The distant offshore seabed had long been seen as of little commercial interest. But recent studies that proved huge amounts of untapped natural resources beneath the seabed has resulted in increased commercial interest over the distant offshore seabed. While the submission of the claims has highlighted territorial disputes, the highly anticipated territorial confrontation--determining control of the Arctic Ocean's seabed--will not happen now.
Russia has decided to postpone its Arctic bid to 2013 and said it can wait till Canada and Denmark work through their surveys. The US, though an Arctic neighbour, is yet to ratify the treaty. The Arctic Ocean is known to contain three-fourths of the world's untapped reserves of oil and natural gas.
Chicago bans toxic baby bottle
Chicago became the first US city to ban the import and sale of baby bottles that contain a potentially dangerous chemical, bisphenol A. The city council said they pushed for the ban after the federal government failed to take action over the grave public health issue.
The chemical bisphenol A, or bpa, is commonly used to harden plastics, among other uses. Studies have linked exposure to bpa --which can rapidly leach from plastic bottles when exposed to hot liquid--to damage in developing brains, early puberty as well as heightened risk of cancer later in life.
Israel exploits West Bank
Israel is illegally exploiting a conquered territory to serve its own economic needs, said the country's human rights group Yesh Din. It has filed a lawsuit against the government for stripping Palestinian West Bank quarries of rocks and gravel for the benefit of Israeli construction industry. Such action is prohibited under both Israeli and international law, said Yesh Din.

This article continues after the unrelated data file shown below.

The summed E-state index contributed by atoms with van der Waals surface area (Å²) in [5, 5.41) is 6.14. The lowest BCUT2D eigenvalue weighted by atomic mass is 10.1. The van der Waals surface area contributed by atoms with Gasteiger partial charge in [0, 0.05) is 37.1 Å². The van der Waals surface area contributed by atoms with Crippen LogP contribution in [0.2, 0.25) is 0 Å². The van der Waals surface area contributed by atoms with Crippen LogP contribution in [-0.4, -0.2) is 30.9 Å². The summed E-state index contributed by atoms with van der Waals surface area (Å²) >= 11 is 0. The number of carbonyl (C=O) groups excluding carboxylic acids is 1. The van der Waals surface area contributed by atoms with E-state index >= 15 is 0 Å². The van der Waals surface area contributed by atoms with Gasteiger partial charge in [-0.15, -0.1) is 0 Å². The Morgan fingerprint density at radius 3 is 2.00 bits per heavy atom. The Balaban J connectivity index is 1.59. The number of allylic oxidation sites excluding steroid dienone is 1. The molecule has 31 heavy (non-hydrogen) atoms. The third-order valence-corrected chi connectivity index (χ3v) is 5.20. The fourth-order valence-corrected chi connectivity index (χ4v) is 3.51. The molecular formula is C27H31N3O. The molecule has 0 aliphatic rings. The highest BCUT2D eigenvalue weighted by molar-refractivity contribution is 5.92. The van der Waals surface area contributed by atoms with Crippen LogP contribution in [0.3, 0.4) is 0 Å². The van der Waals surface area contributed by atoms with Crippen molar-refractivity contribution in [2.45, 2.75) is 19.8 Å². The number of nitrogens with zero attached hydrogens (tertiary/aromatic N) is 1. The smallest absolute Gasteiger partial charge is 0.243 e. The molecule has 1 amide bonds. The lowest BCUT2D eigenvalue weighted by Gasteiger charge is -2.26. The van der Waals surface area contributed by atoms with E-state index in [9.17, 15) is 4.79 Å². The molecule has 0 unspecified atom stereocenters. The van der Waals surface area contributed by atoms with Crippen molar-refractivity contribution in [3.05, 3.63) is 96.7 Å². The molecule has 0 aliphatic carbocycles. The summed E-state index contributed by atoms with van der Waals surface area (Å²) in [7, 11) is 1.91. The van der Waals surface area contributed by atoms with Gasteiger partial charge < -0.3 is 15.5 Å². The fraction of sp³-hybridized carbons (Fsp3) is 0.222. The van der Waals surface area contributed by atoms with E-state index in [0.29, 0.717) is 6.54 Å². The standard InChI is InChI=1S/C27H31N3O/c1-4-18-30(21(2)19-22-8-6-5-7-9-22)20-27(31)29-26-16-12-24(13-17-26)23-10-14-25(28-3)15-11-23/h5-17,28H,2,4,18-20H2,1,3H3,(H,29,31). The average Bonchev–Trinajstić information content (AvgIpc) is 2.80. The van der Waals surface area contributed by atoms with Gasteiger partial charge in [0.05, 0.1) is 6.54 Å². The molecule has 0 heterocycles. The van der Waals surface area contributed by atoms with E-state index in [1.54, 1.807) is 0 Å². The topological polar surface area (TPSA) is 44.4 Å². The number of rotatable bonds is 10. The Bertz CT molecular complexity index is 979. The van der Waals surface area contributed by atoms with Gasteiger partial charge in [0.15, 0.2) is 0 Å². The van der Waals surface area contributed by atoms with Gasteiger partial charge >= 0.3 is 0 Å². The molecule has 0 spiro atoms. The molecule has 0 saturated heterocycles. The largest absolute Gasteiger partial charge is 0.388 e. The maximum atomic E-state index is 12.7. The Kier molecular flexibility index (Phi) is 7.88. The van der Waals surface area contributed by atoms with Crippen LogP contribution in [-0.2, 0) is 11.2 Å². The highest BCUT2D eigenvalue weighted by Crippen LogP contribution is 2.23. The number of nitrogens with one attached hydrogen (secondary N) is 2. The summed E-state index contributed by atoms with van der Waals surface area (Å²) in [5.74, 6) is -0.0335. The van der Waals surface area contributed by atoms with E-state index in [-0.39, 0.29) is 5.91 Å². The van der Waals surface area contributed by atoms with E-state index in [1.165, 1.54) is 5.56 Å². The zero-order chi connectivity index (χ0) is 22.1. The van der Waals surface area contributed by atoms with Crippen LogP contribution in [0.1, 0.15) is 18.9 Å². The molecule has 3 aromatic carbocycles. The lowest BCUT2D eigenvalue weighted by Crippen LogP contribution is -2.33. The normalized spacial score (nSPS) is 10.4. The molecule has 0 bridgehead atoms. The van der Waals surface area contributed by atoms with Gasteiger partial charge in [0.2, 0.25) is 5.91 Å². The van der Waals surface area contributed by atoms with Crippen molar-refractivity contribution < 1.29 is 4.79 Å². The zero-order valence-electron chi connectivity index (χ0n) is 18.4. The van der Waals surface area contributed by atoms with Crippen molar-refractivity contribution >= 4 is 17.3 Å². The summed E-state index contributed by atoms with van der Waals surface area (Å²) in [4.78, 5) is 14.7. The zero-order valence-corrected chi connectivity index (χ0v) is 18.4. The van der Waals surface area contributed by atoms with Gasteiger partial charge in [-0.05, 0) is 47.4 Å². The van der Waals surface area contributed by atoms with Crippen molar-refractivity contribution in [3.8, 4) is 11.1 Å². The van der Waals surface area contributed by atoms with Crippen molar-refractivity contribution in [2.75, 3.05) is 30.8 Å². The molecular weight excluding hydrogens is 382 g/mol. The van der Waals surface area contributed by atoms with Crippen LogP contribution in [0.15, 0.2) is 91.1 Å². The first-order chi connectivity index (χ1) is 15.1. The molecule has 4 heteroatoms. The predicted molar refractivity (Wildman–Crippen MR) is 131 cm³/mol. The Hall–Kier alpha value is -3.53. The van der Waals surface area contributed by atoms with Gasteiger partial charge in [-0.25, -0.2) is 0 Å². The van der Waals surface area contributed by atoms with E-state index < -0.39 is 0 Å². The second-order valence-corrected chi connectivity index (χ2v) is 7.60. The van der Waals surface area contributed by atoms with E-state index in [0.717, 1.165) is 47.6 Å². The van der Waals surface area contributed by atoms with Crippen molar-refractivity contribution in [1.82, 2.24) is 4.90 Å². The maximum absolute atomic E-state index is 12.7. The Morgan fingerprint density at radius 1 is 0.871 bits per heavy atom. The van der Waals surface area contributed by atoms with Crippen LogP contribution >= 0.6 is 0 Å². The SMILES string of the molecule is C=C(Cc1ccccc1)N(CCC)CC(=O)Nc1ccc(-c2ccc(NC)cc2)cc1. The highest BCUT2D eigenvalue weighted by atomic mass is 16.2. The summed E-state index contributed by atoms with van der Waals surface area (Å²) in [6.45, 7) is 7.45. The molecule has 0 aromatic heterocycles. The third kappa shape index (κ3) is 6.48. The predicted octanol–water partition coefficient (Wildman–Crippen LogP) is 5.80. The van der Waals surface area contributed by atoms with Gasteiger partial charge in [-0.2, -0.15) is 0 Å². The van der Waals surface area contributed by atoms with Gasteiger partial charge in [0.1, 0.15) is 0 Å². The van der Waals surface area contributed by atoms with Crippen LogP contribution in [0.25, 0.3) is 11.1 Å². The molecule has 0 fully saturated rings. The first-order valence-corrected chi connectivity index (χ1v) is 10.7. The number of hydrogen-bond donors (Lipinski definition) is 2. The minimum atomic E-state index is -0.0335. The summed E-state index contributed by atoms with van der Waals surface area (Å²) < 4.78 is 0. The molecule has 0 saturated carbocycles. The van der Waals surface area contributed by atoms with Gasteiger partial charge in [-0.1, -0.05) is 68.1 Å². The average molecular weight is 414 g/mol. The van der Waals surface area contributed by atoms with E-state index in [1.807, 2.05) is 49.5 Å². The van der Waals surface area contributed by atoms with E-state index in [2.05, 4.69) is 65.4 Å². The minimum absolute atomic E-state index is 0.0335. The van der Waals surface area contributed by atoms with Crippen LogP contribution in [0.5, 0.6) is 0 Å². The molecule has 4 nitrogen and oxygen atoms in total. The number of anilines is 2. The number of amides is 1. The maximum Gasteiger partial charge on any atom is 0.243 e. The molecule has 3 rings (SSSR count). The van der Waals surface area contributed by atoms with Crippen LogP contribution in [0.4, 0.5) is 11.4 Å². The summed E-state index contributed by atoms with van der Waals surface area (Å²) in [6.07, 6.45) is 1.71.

Israel has a shortage of construction material such as sand, gravel and boulders. It also has stringent laws governing noise and dust pollution from quarries. This makes operating in the West Bank attractive for Israeli mining companies, as the Palestinian Authority is unable to enforce environmental laws on the Israel-controlled territory. The West Bank quarries, according to Yesh Din, provide Israel with a quarter, or 12 million tonnes, of its annual needs of construction material.
Palestine's environmental authority said quarrying by Israel is causing damage to West Bank's ecological balance and affecting its flora and fauna. Pollution from quarries is also affecting the Palestinians, with increased cases of asthma in the mining area.
Suicides alarm the Philippines
The increase in incidence of suicide among young people by consuming poison in Benguet province of the Philippines has alarmed health officials. Seventeen youngsters, aged between 17 and 25, killed themselves in 2008 by consuming pesticides commonly stocked by farmer households. Their number was six between January and April this year.
Governor Nestor Fongwan formed a task force to look into the cause of the suicides and determine if the widespread use of chemicals in the province's vegetable farms could be a reason. The profiling of the victims is yet to be completed. The Pest Management Council of the Philippines said social and cultural factors could have caused the suicides and that the use of pesticides was merely incidental. The Philippines is aggressively promoting pesticides to make agriculture globally competitive.
A shift to renewables
2008 saw a fundamental transition in the world's energy markets both the EU and the US added more renewable energy than conventional power, said a report by REN21, global renewable energy policy network based in Paris. Global power capacity from renewable energy sources reached 280,000 megawatts in 2008-a 16 per cent rise from 2007. Solar power capacity increased by 15 per cent, while wind power capacity grew by 29 per cent, said the report. Developing countries, particularly India and China, played a prominent role in manufacture and installation of renewable energy, with India emerging as a major producer of photovoltaics, while China doubled its wind power installation in 2008.